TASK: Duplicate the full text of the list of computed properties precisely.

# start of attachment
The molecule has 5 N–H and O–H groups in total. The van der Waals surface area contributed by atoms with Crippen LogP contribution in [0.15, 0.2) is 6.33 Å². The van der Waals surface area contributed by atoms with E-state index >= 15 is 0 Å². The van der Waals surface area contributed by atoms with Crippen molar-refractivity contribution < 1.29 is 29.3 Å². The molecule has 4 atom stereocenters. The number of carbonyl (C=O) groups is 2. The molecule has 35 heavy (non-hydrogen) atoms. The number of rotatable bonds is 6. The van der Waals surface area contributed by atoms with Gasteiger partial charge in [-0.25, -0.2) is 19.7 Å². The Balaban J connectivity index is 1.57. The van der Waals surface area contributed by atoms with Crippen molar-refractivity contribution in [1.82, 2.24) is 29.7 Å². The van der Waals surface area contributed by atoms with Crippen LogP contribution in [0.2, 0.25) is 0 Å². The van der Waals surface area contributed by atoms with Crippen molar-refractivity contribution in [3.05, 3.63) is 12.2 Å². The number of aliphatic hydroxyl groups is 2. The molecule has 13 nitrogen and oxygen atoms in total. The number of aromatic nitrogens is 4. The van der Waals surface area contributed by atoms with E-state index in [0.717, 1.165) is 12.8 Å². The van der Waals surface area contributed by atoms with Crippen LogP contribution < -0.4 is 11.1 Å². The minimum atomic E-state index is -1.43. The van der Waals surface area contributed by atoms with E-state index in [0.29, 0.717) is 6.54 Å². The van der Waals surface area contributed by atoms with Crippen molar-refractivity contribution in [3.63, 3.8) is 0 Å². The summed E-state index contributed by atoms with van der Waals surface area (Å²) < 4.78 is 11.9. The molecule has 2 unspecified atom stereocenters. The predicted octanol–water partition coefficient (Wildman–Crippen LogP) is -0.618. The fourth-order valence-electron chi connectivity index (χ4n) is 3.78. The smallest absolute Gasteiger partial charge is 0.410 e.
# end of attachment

The molecule has 5 N–H and O–H groups in total. The van der Waals surface area contributed by atoms with Crippen LogP contribution in [0.15, 0.2) is 6.33 Å². The van der Waals surface area contributed by atoms with E-state index >= 15 is 0 Å². The van der Waals surface area contributed by atoms with Crippen molar-refractivity contribution < 1.29 is 29.3 Å². The molecule has 4 atom stereocenters. The number of carbonyl (C=O) groups is 2. The molecule has 35 heavy (non-hydrogen) atoms. The number of rotatable bonds is 6. The van der Waals surface area contributed by atoms with Gasteiger partial charge in [-0.25, -0.2) is 19.7 Å². The Balaban J connectivity index is 1.57. The van der Waals surface area contributed by atoms with Crippen molar-refractivity contribution in [1.82, 2.24) is 29.7 Å². The van der Waals surface area contributed by atoms with Crippen LogP contribution in [0.2, 0.25) is 0 Å². The van der Waals surface area contributed by atoms with Crippen molar-refractivity contribution in [3.05, 3.63) is 12.2 Å². The number of aliphatic hydroxyl groups is 2. The molecule has 13 nitrogen and oxygen atoms in total. The number of aromatic nitrogens is 4. The van der Waals surface area contributed by atoms with E-state index in [0.717, 1.165) is 12.8 Å². The van der Waals surface area contributed by atoms with Crippen LogP contribution < -0.4 is 11.1 Å². The minimum atomic E-state index is -1.43. The van der Waals surface area contributed by atoms with E-state index in [0.29, 0.717) is 6.54 Å². The van der Waals surface area contributed by atoms with Crippen molar-refractivity contribution in [3.63, 3.8) is 0 Å². The summed E-state index contributed by atoms with van der Waals surface area (Å²) < 4.78 is 11.9. The molecule has 2 unspecified atom stereocenters. The predicted octanol–water partition coefficient (Wildman–Crippen LogP) is -0.618. The fourth-order valence-electron chi connectivity index (χ4n) is 3.78. The smallest absolute Gasteiger partial charge is 0.410 e.